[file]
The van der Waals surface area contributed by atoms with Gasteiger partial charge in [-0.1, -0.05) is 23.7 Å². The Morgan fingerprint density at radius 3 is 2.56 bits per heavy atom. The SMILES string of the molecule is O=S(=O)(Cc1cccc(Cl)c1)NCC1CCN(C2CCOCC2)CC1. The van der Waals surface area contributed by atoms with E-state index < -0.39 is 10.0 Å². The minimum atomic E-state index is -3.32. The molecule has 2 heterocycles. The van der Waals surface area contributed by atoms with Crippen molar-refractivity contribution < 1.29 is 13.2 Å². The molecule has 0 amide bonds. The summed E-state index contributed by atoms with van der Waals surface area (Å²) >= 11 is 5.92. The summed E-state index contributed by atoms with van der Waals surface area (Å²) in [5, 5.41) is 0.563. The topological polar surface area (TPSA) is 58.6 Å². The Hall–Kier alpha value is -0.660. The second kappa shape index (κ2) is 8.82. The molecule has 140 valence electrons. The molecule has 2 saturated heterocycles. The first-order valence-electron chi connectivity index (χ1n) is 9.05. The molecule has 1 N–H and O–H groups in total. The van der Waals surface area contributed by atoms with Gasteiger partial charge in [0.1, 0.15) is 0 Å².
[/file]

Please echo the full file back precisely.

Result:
The van der Waals surface area contributed by atoms with Gasteiger partial charge in [-0.1, -0.05) is 23.7 Å². The Morgan fingerprint density at radius 3 is 2.56 bits per heavy atom. The SMILES string of the molecule is O=S(=O)(Cc1cccc(Cl)c1)NCC1CCN(C2CCOCC2)CC1. The van der Waals surface area contributed by atoms with E-state index < -0.39 is 10.0 Å². The minimum atomic E-state index is -3.32. The molecule has 2 heterocycles. The van der Waals surface area contributed by atoms with Crippen molar-refractivity contribution < 1.29 is 13.2 Å². The molecule has 0 amide bonds. The summed E-state index contributed by atoms with van der Waals surface area (Å²) >= 11 is 5.92. The summed E-state index contributed by atoms with van der Waals surface area (Å²) in [5, 5.41) is 0.563. The topological polar surface area (TPSA) is 58.6 Å². The Hall–Kier alpha value is -0.660. The second kappa shape index (κ2) is 8.82. The molecule has 140 valence electrons. The molecule has 2 saturated heterocycles. The first-order valence-electron chi connectivity index (χ1n) is 9.05. The molecule has 1 N–H and O–H groups in total. The van der Waals surface area contributed by atoms with Gasteiger partial charge in [0.1, 0.15) is 0 Å².